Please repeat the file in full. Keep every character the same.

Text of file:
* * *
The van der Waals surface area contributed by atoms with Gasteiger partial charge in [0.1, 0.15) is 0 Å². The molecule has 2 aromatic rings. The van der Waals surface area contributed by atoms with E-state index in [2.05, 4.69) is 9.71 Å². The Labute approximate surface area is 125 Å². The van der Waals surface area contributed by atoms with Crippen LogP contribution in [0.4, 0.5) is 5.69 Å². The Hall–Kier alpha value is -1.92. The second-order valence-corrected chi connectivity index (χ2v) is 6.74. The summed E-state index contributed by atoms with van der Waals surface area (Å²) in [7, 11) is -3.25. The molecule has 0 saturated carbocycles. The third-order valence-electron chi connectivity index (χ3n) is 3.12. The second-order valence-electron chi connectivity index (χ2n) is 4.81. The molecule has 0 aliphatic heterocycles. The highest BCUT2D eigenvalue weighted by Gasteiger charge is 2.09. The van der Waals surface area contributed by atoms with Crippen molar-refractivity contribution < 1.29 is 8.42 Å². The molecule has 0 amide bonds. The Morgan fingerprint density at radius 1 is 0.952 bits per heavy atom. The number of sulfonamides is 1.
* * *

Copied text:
The van der Waals surface area contributed by atoms with Gasteiger partial charge in [0.1, 0.15) is 0 Å². The molecule has 2 aromatic rings. The van der Waals surface area contributed by atoms with E-state index in [2.05, 4.69) is 9.71 Å². The Labute approximate surface area is 125 Å². The van der Waals surface area contributed by atoms with Crippen LogP contribution in [0.4, 0.5) is 5.69 Å². The Hall–Kier alpha value is -1.92. The second-order valence-corrected chi connectivity index (χ2v) is 6.74. The summed E-state index contributed by atoms with van der Waals surface area (Å²) in [7, 11) is -3.25. The molecule has 0 saturated carbocycles. The third-order valence-electron chi connectivity index (χ3n) is 3.12. The second-order valence-electron chi connectivity index (χ2n) is 4.81. The molecule has 0 aliphatic heterocycles. The highest BCUT2D eigenvalue weighted by Gasteiger charge is 2.09. The van der Waals surface area contributed by atoms with Crippen molar-refractivity contribution < 1.29 is 8.42 Å². The molecule has 0 amide bonds. The Morgan fingerprint density at radius 1 is 0.952 bits per heavy atom. The number of sulfonamides is 1.